When you type a URL into your browsers address bar, you expect to go straight to its homepage, right? Thats why it drives me nuts when I encounter an advertisement first (see screenshot below). This is happening more and more lately. I even have seen this several times when visiting the New York Times homepage, though its somewhat unpredictable as they must use a more sophisticated cookie approach than Cnet.
On the other hand, ads that pre-load media content dont bother me. Below are two examples, one from Cnet and the other from Hulu. Both videos load an advertisement first, but what I appreciate is that they also provide a time countdown to when the video you actually want to watch will begin. Knowing that I only have to sit through a few seconds of ads at the outset makes me much more likely to wait.
With Hulu content, the longer the video, the more ads the viewer must watch. Notice that on this screenshot, the white dots that appear on the videos timeline indicate when the show will pause for a commercial. I find this completely tolerable, but I wonder if it is because Ive always associated commercials with television viewing. One thing that gets bothersome with longer content is that Hulu plays the same commercial over and over again throughout the video rather than varying sponsors. Hopefully theyll work this minor kink out. If you have to sit through commercials, variation makes the experience much more tolerable.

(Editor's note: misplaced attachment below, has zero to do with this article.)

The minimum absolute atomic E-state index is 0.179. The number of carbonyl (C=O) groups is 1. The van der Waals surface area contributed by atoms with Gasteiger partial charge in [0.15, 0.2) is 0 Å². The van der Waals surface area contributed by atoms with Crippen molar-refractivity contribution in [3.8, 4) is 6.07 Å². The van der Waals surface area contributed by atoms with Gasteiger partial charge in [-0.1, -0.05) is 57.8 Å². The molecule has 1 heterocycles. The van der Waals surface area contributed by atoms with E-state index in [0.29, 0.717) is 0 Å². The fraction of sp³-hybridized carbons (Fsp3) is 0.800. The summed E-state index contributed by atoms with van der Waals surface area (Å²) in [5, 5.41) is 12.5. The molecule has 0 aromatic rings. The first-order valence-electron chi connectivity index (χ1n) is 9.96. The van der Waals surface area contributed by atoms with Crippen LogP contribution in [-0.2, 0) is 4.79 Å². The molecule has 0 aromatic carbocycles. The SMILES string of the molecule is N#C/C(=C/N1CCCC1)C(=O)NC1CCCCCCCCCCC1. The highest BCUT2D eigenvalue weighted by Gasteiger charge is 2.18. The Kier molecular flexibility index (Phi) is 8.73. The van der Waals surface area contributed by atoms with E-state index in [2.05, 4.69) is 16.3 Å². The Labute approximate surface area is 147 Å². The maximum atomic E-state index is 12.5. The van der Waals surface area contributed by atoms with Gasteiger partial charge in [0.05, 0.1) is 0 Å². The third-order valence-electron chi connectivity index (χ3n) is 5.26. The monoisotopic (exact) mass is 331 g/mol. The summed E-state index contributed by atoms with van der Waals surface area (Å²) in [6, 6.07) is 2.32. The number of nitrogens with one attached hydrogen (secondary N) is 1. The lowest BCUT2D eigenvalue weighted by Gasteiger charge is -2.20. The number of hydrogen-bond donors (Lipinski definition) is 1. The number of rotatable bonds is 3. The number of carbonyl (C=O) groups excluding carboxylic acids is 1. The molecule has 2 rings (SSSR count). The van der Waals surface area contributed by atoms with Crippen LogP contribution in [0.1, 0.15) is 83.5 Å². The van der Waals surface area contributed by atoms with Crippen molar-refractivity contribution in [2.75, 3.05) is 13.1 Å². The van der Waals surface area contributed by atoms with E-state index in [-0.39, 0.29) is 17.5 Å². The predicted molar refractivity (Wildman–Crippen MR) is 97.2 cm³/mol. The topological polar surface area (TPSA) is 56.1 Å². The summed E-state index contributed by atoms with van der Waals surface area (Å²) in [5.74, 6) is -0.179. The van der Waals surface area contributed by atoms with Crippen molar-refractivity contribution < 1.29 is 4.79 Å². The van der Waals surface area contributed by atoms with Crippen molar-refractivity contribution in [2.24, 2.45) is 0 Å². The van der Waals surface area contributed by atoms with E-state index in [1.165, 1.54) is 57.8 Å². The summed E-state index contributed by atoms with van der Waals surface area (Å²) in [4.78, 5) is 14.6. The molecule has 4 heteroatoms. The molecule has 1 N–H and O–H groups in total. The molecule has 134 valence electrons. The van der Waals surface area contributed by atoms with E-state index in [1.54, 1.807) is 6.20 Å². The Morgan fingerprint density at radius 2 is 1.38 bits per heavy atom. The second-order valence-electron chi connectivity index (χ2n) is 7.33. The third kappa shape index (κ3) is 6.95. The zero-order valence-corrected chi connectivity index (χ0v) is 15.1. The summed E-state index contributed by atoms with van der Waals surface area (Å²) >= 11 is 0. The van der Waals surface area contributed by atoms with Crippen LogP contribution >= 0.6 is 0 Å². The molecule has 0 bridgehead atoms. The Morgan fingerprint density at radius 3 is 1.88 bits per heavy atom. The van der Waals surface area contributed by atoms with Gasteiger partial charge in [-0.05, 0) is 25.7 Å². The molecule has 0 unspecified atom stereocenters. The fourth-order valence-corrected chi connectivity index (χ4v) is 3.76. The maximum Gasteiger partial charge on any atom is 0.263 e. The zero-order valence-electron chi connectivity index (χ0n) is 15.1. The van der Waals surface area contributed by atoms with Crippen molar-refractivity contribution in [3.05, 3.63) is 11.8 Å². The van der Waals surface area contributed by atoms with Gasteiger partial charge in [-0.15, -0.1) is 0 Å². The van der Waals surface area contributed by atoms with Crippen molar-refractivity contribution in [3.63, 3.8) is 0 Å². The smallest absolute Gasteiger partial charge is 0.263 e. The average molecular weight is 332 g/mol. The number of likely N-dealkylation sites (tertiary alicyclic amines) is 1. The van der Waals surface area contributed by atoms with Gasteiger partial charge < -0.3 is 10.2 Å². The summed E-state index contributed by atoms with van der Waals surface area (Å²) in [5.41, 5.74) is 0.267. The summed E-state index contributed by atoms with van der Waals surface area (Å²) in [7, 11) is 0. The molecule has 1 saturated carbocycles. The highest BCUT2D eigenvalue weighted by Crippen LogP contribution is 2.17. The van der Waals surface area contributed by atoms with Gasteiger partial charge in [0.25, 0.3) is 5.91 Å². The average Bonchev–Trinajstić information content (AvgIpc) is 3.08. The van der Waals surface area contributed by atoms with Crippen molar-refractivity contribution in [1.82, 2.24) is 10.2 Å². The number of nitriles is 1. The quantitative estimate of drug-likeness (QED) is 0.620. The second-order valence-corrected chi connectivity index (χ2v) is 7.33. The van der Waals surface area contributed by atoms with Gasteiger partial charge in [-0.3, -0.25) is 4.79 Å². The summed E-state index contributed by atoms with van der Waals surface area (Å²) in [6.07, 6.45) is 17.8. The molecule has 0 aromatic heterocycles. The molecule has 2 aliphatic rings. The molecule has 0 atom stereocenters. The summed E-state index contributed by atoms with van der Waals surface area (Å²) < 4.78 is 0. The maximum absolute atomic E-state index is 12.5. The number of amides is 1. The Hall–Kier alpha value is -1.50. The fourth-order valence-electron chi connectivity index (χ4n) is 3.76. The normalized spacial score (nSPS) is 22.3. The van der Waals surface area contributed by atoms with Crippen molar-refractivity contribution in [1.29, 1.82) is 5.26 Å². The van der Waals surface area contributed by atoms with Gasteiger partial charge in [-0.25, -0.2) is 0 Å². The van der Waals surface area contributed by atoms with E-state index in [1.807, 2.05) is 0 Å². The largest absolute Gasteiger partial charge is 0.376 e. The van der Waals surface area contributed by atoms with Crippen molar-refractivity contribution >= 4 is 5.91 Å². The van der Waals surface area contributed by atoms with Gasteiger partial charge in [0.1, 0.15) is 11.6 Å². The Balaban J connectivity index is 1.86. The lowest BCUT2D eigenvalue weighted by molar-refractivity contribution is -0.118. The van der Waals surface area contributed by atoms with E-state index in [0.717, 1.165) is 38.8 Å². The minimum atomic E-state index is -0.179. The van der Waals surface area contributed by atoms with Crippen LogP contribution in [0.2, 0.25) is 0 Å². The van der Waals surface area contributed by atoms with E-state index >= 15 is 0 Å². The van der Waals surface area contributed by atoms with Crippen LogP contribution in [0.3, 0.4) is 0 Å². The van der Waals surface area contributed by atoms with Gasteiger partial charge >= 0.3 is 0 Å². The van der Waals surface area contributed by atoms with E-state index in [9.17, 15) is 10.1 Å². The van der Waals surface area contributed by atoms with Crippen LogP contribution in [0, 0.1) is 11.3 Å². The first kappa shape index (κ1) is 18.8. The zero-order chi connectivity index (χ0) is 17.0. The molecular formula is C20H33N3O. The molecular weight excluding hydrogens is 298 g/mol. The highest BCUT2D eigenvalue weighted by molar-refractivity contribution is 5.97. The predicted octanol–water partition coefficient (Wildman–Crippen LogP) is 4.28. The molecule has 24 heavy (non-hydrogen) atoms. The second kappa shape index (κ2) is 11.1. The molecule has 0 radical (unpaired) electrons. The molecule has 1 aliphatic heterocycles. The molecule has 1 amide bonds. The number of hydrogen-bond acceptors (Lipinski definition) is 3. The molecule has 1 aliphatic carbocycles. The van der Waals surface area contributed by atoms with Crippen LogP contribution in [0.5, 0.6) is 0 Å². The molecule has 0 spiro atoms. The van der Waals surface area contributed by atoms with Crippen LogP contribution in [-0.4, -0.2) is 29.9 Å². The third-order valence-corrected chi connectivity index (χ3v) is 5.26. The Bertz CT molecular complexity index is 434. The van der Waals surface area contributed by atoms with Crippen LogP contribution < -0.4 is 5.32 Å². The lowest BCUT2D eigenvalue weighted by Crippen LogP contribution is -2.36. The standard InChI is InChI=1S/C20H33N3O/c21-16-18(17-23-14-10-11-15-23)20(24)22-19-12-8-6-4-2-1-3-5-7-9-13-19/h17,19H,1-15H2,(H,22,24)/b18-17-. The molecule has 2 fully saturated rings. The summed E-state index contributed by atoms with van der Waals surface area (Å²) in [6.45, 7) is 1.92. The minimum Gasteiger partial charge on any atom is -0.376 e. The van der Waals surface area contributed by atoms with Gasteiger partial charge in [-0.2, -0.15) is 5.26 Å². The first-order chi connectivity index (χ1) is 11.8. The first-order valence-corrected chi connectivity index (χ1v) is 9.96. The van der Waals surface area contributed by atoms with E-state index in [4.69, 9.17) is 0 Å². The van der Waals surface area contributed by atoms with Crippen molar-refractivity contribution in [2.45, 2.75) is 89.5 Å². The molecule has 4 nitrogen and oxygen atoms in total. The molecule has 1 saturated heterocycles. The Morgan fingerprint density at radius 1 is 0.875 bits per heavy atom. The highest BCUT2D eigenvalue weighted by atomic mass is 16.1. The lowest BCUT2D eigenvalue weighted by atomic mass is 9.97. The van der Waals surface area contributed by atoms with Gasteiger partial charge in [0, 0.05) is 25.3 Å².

Going back to the first type of ad, I wonder why I have such a hard time with them but not with the pre-loading ads on Cnet or Hulu? I think the difference is that if I click a link to an individual piece of content, like the video review on Cnet or the TV show on Hulu, Ive made a specific type of decision where my expectation for the content is higher. However, if I simply go to a website, even if I go there regularly, Im not certain that there will be any particular content Ill want to experience until Ive had a chance to scan through the page. Im pretty likely leave if nothing interests me, which is why encountering an advertisement before Ive even had the chance to scan for content of interest is frustrating. I hope this is an advertising practice that dies out quickly.